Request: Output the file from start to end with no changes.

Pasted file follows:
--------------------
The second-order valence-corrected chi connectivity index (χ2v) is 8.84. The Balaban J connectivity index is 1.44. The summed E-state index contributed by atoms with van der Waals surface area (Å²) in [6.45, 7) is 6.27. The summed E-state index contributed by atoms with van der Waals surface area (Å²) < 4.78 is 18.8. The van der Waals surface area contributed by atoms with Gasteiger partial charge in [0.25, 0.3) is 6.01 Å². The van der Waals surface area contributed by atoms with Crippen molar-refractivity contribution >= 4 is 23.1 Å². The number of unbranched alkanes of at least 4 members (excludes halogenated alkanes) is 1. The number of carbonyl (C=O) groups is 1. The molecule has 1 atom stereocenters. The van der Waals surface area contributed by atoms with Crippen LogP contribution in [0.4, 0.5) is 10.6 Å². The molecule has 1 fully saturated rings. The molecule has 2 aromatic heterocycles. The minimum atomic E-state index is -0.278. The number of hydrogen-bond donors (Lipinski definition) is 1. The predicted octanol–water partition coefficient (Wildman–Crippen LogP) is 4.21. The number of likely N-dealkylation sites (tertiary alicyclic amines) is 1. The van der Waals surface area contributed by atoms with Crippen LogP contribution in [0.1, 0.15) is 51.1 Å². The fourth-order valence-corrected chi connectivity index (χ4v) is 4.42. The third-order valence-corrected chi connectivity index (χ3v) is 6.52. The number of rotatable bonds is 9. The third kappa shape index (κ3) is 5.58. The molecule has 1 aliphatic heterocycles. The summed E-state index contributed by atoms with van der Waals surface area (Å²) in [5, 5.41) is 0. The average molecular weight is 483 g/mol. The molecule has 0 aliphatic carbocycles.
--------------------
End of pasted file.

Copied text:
The second-order valence-corrected chi connectivity index (χ2v) is 8.84. The Balaban J connectivity index is 1.44. The summed E-state index contributed by atoms with van der Waals surface area (Å²) in [6.45, 7) is 6.27. The summed E-state index contributed by atoms with van der Waals surface area (Å²) < 4.78 is 18.8. The van der Waals surface area contributed by atoms with Gasteiger partial charge in [0.25, 0.3) is 6.01 Å². The van der Waals surface area contributed by atoms with Crippen molar-refractivity contribution >= 4 is 23.1 Å². The number of unbranched alkanes of at least 4 members (excludes halogenated alkanes) is 1. The number of carbonyl (C=O) groups is 1. The molecule has 1 atom stereocenters. The van der Waals surface area contributed by atoms with Crippen LogP contribution in [0.4, 0.5) is 10.6 Å². The molecule has 1 fully saturated rings. The molecule has 2 aromatic heterocycles. The minimum atomic E-state index is -0.278. The number of hydrogen-bond donors (Lipinski definition) is 1. The predicted octanol–water partition coefficient (Wildman–Crippen LogP) is 4.21. The number of likely N-dealkylation sites (tertiary alicyclic amines) is 1. The van der Waals surface area contributed by atoms with Crippen LogP contribution in [0.1, 0.15) is 51.1 Å². The fourth-order valence-corrected chi connectivity index (χ4v) is 4.42. The third-order valence-corrected chi connectivity index (χ3v) is 6.52. The number of rotatable bonds is 9. The third kappa shape index (κ3) is 5.58. The molecule has 1 aliphatic heterocycles. The summed E-state index contributed by atoms with van der Waals surface area (Å²) in [5, 5.41) is 0. The average molecular weight is 483 g/mol. The molecule has 0 aliphatic carbocycles.